HUNTSVILLE, AL (WAFF) - A Huntsville police officer has been federally indicted for using excessive force
Brett M. Russell was indicted four years after the arrest, according to Acting Attorney General Vanita Gupta of the Justice Department's Civil Rights Division, U.S. Attorney Joyce White Vance, and FBI Special Agent Roger C. Stanton.
Brett M. Russell, 48, is accused of assaulting a man during an arrest on Dec. 23, 2011 and depriving him of his constitutional right not to be subjected to excessive force by someone acting "under code of law." The indictment also states that Russell obstructed justice by making false statements and concealing information in the incident report he filed on the arrest.
"We are fully committed to investigating and prosecuting where appropriate, the use of excessive force by law enforcement officers," Vance said.
In the indictment, the victim is identified as "G.H." The indictment also states that Russell falsely stated in his report that G.H. kicked at the officer, attempted to head-butt officers while they transported him to Russell's vehicle, that he was told to stop resisting several times but would not comply and that he was transported "without incident" to the Huntsville Metro Jail.
The indictment states that Russell failed to report that he "had struck G.H with is first and kneed G.H. in the body."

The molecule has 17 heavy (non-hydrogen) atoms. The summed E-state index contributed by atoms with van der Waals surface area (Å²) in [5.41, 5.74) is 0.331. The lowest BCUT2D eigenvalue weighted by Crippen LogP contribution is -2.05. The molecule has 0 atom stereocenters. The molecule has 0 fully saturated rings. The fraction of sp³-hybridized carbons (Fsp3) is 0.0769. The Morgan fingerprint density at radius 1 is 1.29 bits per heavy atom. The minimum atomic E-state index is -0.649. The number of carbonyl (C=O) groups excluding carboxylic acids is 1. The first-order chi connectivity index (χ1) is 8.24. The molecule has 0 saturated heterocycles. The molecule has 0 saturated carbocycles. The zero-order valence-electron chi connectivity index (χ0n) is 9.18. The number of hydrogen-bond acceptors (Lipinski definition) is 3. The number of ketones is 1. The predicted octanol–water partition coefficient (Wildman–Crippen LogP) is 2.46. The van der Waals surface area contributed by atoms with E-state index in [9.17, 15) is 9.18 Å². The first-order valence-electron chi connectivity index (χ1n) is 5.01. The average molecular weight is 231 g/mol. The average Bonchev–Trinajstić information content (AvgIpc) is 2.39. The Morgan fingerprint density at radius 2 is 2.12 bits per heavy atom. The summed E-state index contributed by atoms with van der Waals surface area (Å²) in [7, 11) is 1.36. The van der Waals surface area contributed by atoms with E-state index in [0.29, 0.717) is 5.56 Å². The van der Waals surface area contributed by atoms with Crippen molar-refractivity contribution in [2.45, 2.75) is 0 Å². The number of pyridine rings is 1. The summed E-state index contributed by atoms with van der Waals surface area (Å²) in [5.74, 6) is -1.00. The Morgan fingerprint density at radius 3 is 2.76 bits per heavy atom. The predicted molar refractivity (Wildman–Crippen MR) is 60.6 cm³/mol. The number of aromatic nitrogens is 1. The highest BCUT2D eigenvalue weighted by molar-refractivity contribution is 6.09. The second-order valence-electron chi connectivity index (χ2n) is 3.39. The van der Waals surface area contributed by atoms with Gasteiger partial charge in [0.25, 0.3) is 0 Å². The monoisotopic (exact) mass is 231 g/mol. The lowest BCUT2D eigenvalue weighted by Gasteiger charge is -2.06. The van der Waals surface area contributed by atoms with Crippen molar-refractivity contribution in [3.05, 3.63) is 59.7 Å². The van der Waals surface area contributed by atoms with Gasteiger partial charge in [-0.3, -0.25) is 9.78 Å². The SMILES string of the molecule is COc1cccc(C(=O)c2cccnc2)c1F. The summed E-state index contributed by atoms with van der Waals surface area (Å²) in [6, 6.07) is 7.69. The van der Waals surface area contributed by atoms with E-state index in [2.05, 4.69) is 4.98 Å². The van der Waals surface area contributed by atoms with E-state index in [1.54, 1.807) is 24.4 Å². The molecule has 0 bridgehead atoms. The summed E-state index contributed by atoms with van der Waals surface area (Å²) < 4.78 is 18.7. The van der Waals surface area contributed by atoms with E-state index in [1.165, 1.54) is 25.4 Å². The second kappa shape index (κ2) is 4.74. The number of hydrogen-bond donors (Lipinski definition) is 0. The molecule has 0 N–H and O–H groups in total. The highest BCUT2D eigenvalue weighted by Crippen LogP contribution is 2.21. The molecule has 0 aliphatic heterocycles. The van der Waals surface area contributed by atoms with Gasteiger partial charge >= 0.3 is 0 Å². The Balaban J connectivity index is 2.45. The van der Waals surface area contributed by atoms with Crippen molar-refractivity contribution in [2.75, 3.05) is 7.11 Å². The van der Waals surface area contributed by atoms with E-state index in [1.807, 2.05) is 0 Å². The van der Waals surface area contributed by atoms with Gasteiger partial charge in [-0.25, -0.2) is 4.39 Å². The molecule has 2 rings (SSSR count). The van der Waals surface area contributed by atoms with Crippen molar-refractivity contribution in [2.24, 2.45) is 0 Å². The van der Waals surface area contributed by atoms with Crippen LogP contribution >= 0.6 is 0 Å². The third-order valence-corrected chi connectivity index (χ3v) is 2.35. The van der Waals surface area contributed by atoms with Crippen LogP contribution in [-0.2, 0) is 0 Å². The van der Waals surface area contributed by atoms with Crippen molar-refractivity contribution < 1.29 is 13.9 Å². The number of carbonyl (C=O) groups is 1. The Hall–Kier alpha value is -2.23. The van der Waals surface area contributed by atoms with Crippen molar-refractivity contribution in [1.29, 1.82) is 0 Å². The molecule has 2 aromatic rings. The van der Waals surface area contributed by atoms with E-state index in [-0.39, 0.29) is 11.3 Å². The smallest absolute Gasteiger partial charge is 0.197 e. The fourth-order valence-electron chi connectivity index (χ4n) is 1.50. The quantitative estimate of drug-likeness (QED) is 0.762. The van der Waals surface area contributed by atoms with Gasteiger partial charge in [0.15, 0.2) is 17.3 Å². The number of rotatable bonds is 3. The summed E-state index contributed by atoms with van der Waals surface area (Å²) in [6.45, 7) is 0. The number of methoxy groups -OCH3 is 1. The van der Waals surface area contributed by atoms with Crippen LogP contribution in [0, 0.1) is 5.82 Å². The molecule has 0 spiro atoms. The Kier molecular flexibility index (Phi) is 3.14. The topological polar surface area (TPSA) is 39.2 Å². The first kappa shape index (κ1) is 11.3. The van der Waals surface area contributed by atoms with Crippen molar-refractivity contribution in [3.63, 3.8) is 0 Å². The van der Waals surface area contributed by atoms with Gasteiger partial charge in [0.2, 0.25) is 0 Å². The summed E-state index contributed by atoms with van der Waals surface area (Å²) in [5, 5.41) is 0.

The City of Huntsville issued a statement regarding Russell's indictment:
Russell was fired by the Huntsville Police Department in May 2012. However, in August 2012, the Huntsville City Council voted to reinstate him.
WAFF legal analyst Mark McDaniel said it's rare for the DOJ to get involved once an officer has already been reinstated. McDaniel also said not much will change for the victim once the officer is indicted.
"They won't be looking at any kind of civil allegations that involve money at all; that's out of the way," McDaniel said. "The issue is, has there been a civil rights violation, just like we had in the case recently in Madison?"
Councilman Will Culver said this is the perfect time for the city to look into new technology like body cams to benefit police and the people they serve.
The maximum penalty for deprivation for civil rights under color of law is a $250,000 fine and 10 years in prison. The maximum penalty of obstruction of justice is a $250,000 fine and 20 years in prison.
An investigation by the Florence Resident Agency of the FBI is ongoing.
Russell's attorney is scheduled to make a statement on Friday. WAFF will keep you updated on-air and on WAFF.com.
You can watch a clip of the dash cam footage of Russell right here.